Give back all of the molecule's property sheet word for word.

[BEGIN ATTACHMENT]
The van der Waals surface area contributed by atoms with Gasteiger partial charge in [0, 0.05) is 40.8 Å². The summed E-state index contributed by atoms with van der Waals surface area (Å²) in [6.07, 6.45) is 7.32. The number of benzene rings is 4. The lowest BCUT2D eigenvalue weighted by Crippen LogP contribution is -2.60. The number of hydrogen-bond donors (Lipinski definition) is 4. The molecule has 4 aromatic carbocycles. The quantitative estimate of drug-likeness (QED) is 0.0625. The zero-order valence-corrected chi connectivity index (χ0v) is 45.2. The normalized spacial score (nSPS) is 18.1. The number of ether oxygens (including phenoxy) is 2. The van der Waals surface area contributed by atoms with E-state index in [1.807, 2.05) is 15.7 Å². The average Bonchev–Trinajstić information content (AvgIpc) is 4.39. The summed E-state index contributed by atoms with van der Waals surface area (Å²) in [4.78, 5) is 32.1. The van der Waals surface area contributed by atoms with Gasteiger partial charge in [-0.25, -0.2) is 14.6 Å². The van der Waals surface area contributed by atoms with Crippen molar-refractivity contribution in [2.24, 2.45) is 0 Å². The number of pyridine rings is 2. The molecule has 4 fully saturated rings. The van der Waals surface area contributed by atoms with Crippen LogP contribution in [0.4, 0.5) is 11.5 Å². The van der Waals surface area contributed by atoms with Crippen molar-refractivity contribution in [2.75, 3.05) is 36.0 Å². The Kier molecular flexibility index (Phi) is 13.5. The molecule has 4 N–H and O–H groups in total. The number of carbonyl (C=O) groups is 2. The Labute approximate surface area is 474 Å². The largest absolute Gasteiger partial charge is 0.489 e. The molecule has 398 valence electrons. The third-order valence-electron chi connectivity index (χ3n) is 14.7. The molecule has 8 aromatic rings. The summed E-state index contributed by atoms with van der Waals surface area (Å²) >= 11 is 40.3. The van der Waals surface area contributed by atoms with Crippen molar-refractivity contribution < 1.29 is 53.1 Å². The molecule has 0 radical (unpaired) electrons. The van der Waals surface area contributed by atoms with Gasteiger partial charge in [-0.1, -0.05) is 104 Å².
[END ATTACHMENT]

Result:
The van der Waals surface area contributed by atoms with Gasteiger partial charge in [0, 0.05) is 40.8 Å². The summed E-state index contributed by atoms with van der Waals surface area (Å²) in [6.07, 6.45) is 7.32. The number of benzene rings is 4. The lowest BCUT2D eigenvalue weighted by Crippen LogP contribution is -2.60. The number of hydrogen-bond donors (Lipinski definition) is 4. The molecule has 4 aromatic carbocycles. The quantitative estimate of drug-likeness (QED) is 0.0625. The zero-order valence-corrected chi connectivity index (χ0v) is 45.2. The normalized spacial score (nSPS) is 18.1. The number of ether oxygens (including phenoxy) is 2. The van der Waals surface area contributed by atoms with E-state index in [1.807, 2.05) is 15.7 Å². The average Bonchev–Trinajstić information content (AvgIpc) is 4.39. The summed E-state index contributed by atoms with van der Waals surface area (Å²) in [4.78, 5) is 32.1. The van der Waals surface area contributed by atoms with Gasteiger partial charge in [-0.25, -0.2) is 14.6 Å². The van der Waals surface area contributed by atoms with Crippen molar-refractivity contribution in [2.24, 2.45) is 0 Å². The number of pyridine rings is 2. The molecule has 4 fully saturated rings. The van der Waals surface area contributed by atoms with Crippen LogP contribution in [0.4, 0.5) is 11.5 Å². The van der Waals surface area contributed by atoms with Crippen molar-refractivity contribution in [2.75, 3.05) is 36.0 Å². The Kier molecular flexibility index (Phi) is 13.5. The molecule has 4 N–H and O–H groups in total. The number of carbonyl (C=O) groups is 2. The Labute approximate surface area is 474 Å². The largest absolute Gasteiger partial charge is 0.489 e. The molecule has 398 valence electrons. The third-order valence-electron chi connectivity index (χ3n) is 14.7. The molecule has 8 aromatic rings. The summed E-state index contributed by atoms with van der Waals surface area (Å²) >= 11 is 40.3. The van der Waals surface area contributed by atoms with Crippen molar-refractivity contribution < 1.29 is 53.1 Å². The molecule has 0 radical (unpaired) electrons. The van der Waals surface area contributed by atoms with Gasteiger partial charge in [-0.1, -0.05) is 104 Å².